While a recently announced partnership between WFSB-TV Channel 3 in Rocky Hill and the Norwich Bulletin seems like a win for Eastern Connecticut, will it really benefit both viewers and readers?
Combining resources will lead to better news, weather, and sports coverage of Norwich and its surrounding towns, WFSB Vice President and General Manager Klarn DePalma explained. The Bulletin’s Publisher Paul Provost said that the partnership would increase statewide awareness of important issues in Eastern Connecticut. Such issues would include topics like education, business and labor, healthcare, local government, dining and entertaining, and human interest, according to Editor and Publisher.
According to the Norwich Bulletin, readers will see “the sharing of video clips, photos, and stories at norwichbulletin.com, regular blog posts by WFSB-TV New London Chief Kevin Hogan, on-air political analysis on WFSB-TV by Bulletin Opinion Editor Ray Hackett, a monthly political column in The Bulletin by WFSB-TV’s Dennis House, Eastern Connecticut school sports content on WFSB-TV from Bulletin Sports Editor Marc Allard, unique daily content for The Bulletin’s weather page by WFSB-TV’s meteorologists, publication of WFSB-TV school closings and delays on The Bulletin’s website, and co-sponsorship of community events.”
Diverse opinions on the partnership were expressed in the comment section below the Bulletin’s article online and on WFSB’s Facebook page .
One commenter named Helen Kaiser urged WFSB to not follow in Tribune’s footsteps referring to how FOX CT News (on WTIC Channel 61 and WCCT Channel 20 ) reports on a story and tells viewers to read more in the Hartford Courant . Both television stations and the Hartford Courant are owned by the Tribune Company.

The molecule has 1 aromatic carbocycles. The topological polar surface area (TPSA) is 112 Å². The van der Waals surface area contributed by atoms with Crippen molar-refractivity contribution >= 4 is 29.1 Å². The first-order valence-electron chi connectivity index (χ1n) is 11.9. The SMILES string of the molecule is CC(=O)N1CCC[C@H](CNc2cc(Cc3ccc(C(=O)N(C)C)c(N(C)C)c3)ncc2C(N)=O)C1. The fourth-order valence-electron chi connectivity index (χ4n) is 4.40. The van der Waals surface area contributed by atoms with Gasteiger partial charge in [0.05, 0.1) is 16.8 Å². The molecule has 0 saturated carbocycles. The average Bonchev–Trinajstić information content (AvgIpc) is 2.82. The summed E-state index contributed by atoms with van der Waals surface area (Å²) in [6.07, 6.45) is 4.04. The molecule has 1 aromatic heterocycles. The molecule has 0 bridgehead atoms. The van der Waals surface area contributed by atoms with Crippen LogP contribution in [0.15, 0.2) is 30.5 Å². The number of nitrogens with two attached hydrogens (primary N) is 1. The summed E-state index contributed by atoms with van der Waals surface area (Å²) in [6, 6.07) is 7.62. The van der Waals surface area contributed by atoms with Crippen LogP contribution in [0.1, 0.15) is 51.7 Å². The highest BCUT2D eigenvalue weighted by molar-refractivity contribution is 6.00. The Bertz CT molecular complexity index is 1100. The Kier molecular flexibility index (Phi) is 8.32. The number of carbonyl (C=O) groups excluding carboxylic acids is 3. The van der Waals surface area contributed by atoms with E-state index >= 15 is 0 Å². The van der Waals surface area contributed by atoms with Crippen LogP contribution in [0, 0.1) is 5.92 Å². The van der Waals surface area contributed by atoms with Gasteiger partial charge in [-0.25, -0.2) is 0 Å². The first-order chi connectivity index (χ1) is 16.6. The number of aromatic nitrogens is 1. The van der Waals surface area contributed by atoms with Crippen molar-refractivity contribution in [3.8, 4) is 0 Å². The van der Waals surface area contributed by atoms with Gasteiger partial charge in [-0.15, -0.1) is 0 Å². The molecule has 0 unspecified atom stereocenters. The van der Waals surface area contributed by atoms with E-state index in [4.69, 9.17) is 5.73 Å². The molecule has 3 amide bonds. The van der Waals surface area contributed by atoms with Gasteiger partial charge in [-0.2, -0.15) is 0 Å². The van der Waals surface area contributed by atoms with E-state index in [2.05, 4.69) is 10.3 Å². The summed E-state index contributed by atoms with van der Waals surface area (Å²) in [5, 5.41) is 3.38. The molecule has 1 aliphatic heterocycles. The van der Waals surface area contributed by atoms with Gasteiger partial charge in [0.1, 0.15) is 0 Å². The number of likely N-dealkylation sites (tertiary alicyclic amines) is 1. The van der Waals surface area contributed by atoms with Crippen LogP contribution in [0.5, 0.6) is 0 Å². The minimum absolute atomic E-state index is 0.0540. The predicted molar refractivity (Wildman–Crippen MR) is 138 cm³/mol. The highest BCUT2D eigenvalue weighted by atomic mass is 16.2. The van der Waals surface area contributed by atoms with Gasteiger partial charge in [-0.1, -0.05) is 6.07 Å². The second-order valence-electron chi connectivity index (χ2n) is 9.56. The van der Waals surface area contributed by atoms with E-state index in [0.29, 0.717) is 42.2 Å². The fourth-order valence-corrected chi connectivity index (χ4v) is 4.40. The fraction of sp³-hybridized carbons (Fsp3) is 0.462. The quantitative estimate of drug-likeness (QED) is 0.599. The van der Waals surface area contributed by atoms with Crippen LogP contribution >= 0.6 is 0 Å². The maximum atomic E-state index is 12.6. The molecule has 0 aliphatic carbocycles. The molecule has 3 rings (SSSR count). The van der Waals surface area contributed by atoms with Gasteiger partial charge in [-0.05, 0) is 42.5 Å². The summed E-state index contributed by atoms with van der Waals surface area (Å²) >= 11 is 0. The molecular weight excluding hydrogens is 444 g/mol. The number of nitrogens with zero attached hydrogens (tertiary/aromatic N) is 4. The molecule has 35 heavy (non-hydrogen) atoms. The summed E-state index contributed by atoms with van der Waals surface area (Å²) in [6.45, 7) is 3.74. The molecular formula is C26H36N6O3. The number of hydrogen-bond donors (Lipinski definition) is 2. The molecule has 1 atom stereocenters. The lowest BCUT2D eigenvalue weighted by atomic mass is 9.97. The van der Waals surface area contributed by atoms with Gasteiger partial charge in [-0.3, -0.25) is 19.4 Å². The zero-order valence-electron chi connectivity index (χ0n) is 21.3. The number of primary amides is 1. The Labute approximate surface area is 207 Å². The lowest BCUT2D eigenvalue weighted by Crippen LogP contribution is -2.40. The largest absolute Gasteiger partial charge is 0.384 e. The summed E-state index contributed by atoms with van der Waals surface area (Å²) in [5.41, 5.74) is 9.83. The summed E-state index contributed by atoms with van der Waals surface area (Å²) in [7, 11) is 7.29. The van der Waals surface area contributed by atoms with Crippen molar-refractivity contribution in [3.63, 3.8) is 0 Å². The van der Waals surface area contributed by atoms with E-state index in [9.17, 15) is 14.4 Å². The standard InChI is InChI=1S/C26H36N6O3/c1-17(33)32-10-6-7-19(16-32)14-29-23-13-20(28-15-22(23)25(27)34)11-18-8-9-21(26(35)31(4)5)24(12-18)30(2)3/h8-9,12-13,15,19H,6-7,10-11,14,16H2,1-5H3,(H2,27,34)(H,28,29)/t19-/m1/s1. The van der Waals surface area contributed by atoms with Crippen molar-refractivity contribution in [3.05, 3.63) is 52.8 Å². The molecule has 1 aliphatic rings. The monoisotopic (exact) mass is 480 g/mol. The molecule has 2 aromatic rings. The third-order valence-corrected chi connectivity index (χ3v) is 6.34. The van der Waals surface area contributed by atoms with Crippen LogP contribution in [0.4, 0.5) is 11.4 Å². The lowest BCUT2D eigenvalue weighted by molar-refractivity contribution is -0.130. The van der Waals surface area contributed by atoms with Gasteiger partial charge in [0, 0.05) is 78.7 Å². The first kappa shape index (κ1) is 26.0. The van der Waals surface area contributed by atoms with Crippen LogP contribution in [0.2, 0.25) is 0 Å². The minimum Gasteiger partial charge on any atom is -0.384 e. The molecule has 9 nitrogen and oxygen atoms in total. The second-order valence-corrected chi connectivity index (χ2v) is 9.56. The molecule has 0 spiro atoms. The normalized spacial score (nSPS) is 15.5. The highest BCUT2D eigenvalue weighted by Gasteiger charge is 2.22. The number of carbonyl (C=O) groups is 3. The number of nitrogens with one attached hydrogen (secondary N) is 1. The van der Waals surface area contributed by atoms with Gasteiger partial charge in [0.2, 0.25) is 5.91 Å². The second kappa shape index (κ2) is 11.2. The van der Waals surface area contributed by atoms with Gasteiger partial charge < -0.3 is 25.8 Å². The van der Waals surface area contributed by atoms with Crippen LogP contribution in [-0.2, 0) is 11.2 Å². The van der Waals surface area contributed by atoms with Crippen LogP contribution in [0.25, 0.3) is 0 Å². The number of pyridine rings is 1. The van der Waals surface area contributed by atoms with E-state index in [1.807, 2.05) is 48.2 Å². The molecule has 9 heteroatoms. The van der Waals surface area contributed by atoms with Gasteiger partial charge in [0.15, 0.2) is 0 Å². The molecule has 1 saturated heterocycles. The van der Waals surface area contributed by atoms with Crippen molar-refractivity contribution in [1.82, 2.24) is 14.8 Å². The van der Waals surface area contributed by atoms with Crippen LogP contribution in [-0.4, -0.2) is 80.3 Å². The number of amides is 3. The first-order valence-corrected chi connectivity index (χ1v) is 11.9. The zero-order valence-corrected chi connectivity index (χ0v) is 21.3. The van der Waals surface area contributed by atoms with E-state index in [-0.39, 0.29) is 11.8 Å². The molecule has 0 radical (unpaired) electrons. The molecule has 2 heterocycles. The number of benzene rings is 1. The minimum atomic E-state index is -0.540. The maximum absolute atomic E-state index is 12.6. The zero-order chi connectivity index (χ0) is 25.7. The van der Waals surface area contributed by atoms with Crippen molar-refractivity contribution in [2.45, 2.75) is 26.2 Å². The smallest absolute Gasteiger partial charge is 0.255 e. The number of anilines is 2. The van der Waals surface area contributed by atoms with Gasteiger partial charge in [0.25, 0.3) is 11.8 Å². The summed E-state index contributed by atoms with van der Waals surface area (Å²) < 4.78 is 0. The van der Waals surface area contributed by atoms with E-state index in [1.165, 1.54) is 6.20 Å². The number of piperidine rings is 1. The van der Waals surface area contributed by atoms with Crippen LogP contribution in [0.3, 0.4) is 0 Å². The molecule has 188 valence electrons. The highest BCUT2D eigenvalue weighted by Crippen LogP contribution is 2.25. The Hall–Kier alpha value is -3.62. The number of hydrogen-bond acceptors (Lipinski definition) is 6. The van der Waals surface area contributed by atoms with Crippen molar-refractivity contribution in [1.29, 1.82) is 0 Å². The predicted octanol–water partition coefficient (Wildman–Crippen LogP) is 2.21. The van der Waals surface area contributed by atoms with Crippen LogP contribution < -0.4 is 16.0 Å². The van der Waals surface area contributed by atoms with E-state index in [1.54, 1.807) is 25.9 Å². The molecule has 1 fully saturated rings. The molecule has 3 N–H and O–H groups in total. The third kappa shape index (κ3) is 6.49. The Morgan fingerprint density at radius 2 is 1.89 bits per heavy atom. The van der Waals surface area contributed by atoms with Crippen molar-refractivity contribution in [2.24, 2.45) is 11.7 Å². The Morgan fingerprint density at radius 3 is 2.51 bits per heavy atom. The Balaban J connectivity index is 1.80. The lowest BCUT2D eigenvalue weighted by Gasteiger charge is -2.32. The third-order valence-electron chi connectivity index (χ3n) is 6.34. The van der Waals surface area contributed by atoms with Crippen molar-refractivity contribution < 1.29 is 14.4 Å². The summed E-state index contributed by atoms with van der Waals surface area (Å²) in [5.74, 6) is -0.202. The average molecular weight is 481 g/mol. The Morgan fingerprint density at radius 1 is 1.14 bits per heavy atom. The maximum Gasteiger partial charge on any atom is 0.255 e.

Since WFSB and the Bulletin would now share stories, could this lead to a downsizing? When this blogger asked that question on the Bulletin’s Facebook page , staff provided no response.
I encourage WFSB and Norwich Bulletin to hire more people and open up internship opportunities for Eastern Connecticut’s high schools and colleges. A comprehensive paid training program should be developed and geared toward recent college graduates and those who have never worked for a daily newspaper or television station. Successful candidates could be offered full-time positions.
This would help break the vicious cycle of employers requiring experience which applicants can only receive if someone is willing to hire them as an amateur.
Doing this would allow them to further expand coverage in the six topics they proposed in addition to stories regarding the environment and traffic/transportation. More focus could be placed on following up on previously reported stories and more extensively covering high school and college sports teams.
I also hope the partnership will allow better coverage of Connecticut’s Quiet Corner . Being a former northeastern Connecticut news reporter for Villager , I can honestly say that it’s definitely an underserved region.
Patch readers: Do you think the WFSB and Bulletin partnership will benefit Eastern Connecticut residents? What is your favorite television station to watch for local news? Do you subscribe to a local daily newspaper and which one?